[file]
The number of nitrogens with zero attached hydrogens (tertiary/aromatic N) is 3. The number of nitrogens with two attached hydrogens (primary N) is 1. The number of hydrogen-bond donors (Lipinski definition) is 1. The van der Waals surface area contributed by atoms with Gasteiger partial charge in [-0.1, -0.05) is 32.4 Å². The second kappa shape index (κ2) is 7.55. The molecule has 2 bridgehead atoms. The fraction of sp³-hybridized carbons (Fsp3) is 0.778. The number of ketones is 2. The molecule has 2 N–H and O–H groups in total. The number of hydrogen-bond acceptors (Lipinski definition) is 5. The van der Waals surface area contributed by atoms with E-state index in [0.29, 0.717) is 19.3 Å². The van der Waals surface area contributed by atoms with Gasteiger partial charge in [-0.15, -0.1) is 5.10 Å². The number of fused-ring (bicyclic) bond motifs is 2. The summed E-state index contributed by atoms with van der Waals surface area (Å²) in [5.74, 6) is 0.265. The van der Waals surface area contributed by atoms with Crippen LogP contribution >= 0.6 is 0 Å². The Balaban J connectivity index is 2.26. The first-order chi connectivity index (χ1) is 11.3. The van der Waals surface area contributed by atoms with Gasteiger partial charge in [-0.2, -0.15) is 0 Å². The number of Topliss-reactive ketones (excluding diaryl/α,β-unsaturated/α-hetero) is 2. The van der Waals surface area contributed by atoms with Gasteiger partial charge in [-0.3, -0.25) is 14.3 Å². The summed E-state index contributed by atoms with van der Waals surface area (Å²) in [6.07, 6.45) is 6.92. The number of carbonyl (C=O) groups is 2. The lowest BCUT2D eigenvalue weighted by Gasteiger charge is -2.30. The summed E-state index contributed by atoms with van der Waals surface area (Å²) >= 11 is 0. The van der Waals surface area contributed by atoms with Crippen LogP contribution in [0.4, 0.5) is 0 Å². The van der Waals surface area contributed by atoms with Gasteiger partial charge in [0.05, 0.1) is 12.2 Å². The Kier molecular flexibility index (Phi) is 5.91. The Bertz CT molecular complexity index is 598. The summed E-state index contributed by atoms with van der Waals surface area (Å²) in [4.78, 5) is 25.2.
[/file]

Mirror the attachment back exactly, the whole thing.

The number of nitrogens with zero attached hydrogens (tertiary/aromatic N) is 3. The number of nitrogens with two attached hydrogens (primary N) is 1. The number of hydrogen-bond donors (Lipinski definition) is 1. The van der Waals surface area contributed by atoms with Gasteiger partial charge in [-0.1, -0.05) is 32.4 Å². The second kappa shape index (κ2) is 7.55. The molecule has 2 bridgehead atoms. The fraction of sp³-hybridized carbons (Fsp3) is 0.778. The number of ketones is 2. The molecule has 2 N–H and O–H groups in total. The number of hydrogen-bond acceptors (Lipinski definition) is 5. The van der Waals surface area contributed by atoms with E-state index in [0.29, 0.717) is 19.3 Å². The van der Waals surface area contributed by atoms with Gasteiger partial charge in [-0.15, -0.1) is 5.10 Å². The number of fused-ring (bicyclic) bond motifs is 2. The summed E-state index contributed by atoms with van der Waals surface area (Å²) in [5.74, 6) is 0.265. The van der Waals surface area contributed by atoms with Crippen LogP contribution >= 0.6 is 0 Å². The Balaban J connectivity index is 2.26. The first-order chi connectivity index (χ1) is 11.3. The van der Waals surface area contributed by atoms with Gasteiger partial charge in [-0.2, -0.15) is 0 Å². The number of Topliss-reactive ketones (excluding diaryl/α,β-unsaturated/α-hetero) is 2. The van der Waals surface area contributed by atoms with Gasteiger partial charge in [-0.3, -0.25) is 14.3 Å². The summed E-state index contributed by atoms with van der Waals surface area (Å²) in [6.07, 6.45) is 6.92. The number of carbonyl (C=O) groups is 2. The lowest BCUT2D eigenvalue weighted by Gasteiger charge is -2.30. The summed E-state index contributed by atoms with van der Waals surface area (Å²) >= 11 is 0. The van der Waals surface area contributed by atoms with Crippen LogP contribution in [0.4, 0.5) is 0 Å². The van der Waals surface area contributed by atoms with Gasteiger partial charge in [0.05, 0.1) is 12.2 Å². The Kier molecular flexibility index (Phi) is 5.91. The Bertz CT molecular complexity index is 598. The summed E-state index contributed by atoms with van der Waals surface area (Å²) in [4.78, 5) is 25.2.